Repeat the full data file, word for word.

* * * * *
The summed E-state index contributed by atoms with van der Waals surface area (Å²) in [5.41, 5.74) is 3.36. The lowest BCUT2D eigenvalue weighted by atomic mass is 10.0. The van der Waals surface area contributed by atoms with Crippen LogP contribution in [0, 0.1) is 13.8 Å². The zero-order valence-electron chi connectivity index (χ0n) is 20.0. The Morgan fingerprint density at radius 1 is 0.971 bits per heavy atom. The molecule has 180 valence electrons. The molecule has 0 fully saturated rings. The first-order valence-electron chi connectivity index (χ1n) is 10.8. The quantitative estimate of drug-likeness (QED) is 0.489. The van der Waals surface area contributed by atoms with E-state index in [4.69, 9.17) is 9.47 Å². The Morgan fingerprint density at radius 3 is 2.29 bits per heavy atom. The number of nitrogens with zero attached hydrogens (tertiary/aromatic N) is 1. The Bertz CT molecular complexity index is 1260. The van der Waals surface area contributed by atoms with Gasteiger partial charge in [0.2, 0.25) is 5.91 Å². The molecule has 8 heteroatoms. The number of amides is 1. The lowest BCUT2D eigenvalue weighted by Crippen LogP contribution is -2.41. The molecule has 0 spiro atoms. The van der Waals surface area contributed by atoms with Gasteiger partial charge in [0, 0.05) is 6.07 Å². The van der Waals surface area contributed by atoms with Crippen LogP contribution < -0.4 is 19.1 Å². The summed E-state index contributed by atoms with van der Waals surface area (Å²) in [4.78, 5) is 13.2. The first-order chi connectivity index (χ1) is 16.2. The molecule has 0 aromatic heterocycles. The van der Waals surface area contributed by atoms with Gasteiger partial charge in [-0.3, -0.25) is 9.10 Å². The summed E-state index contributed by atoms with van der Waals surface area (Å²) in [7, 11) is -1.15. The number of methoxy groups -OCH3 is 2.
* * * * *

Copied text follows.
The summed E-state index contributed by atoms with van der Waals surface area (Å²) in [5.41, 5.74) is 3.36. The lowest BCUT2D eigenvalue weighted by atomic mass is 10.0. The van der Waals surface area contributed by atoms with Crippen LogP contribution in [0, 0.1) is 13.8 Å². The zero-order valence-electron chi connectivity index (χ0n) is 20.0. The Morgan fingerprint density at radius 1 is 0.971 bits per heavy atom. The molecule has 180 valence electrons. The molecule has 0 fully saturated rings. The first-order valence-electron chi connectivity index (χ1n) is 10.8. The quantitative estimate of drug-likeness (QED) is 0.489. The van der Waals surface area contributed by atoms with E-state index in [4.69, 9.17) is 9.47 Å². The Morgan fingerprint density at radius 3 is 2.29 bits per heavy atom. The number of nitrogens with zero attached hydrogens (tertiary/aromatic N) is 1. The Bertz CT molecular complexity index is 1260. The van der Waals surface area contributed by atoms with Gasteiger partial charge in [0.2, 0.25) is 5.91 Å². The molecule has 8 heteroatoms. The number of amides is 1. The lowest BCUT2D eigenvalue weighted by Crippen LogP contribution is -2.41. The molecule has 0 spiro atoms. The van der Waals surface area contributed by atoms with Gasteiger partial charge in [0, 0.05) is 6.07 Å². The van der Waals surface area contributed by atoms with Crippen LogP contribution < -0.4 is 19.1 Å². The summed E-state index contributed by atoms with van der Waals surface area (Å²) in [4.78, 5) is 13.2. The first-order chi connectivity index (χ1) is 16.2. The molecule has 0 aromatic heterocycles. The van der Waals surface area contributed by atoms with Gasteiger partial charge in [-0.3, -0.25) is 9.10 Å². The summed E-state index contributed by atoms with van der Waals surface area (Å²) in [7, 11) is -1.15. The number of methoxy groups -OCH3 is 2.